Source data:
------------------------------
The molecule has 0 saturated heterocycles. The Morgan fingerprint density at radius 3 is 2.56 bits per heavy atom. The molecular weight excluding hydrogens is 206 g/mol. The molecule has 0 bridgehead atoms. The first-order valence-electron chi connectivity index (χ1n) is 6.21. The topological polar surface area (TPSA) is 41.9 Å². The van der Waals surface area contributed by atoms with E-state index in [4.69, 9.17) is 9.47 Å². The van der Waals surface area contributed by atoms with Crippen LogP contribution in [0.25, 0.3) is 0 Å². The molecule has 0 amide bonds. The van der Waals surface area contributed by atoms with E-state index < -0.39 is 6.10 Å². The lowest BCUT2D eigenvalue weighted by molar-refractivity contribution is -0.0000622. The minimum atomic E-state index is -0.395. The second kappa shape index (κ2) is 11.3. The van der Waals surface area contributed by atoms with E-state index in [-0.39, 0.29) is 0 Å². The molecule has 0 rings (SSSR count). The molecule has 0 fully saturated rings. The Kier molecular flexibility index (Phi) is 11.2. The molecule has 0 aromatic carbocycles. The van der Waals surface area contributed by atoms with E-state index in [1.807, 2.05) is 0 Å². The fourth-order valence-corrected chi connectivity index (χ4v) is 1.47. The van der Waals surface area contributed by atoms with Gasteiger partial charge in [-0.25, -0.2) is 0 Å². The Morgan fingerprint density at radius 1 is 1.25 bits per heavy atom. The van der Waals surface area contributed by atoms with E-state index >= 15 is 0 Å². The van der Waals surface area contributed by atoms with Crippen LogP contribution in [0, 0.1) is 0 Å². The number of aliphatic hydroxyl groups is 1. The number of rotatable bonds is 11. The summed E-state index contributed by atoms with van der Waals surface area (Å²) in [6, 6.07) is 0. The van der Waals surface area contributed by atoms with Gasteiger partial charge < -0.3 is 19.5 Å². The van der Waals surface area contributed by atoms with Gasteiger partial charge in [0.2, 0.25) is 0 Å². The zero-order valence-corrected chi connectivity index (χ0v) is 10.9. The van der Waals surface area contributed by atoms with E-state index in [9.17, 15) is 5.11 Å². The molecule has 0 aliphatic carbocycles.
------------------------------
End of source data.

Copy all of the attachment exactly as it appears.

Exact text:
The molecule has 0 saturated heterocycles. The Morgan fingerprint density at radius 3 is 2.56 bits per heavy atom. The molecular weight excluding hydrogens is 206 g/mol. The molecule has 0 bridgehead atoms. The first-order valence-electron chi connectivity index (χ1n) is 6.21. The topological polar surface area (TPSA) is 41.9 Å². The van der Waals surface area contributed by atoms with E-state index in [4.69, 9.17) is 9.47 Å². The van der Waals surface area contributed by atoms with Crippen LogP contribution in [0.25, 0.3) is 0 Å². The molecule has 0 amide bonds. The van der Waals surface area contributed by atoms with E-state index < -0.39 is 6.10 Å². The lowest BCUT2D eigenvalue weighted by molar-refractivity contribution is -0.0000622. The minimum atomic E-state index is -0.395. The second kappa shape index (κ2) is 11.3. The van der Waals surface area contributed by atoms with E-state index in [-0.39, 0.29) is 0 Å². The molecule has 0 rings (SSSR count). The molecule has 0 fully saturated rings. The Kier molecular flexibility index (Phi) is 11.2. The molecule has 0 aromatic carbocycles. The van der Waals surface area contributed by atoms with E-state index in [1.807, 2.05) is 0 Å². The fourth-order valence-corrected chi connectivity index (χ4v) is 1.47. The van der Waals surface area contributed by atoms with Gasteiger partial charge in [-0.25, -0.2) is 0 Å². The Morgan fingerprint density at radius 1 is 1.25 bits per heavy atom. The van der Waals surface area contributed by atoms with E-state index >= 15 is 0 Å². The van der Waals surface area contributed by atoms with Crippen LogP contribution in [0, 0.1) is 0 Å². The number of aliphatic hydroxyl groups is 1. The number of rotatable bonds is 11. The summed E-state index contributed by atoms with van der Waals surface area (Å²) in [6, 6.07) is 0. The van der Waals surface area contributed by atoms with Gasteiger partial charge < -0.3 is 19.5 Å². The van der Waals surface area contributed by atoms with Gasteiger partial charge in [0.2, 0.25) is 0 Å². The zero-order valence-corrected chi connectivity index (χ0v) is 10.9. The van der Waals surface area contributed by atoms with E-state index in [9.17, 15) is 5.11 Å². The molecule has 0 aliphatic carbocycles.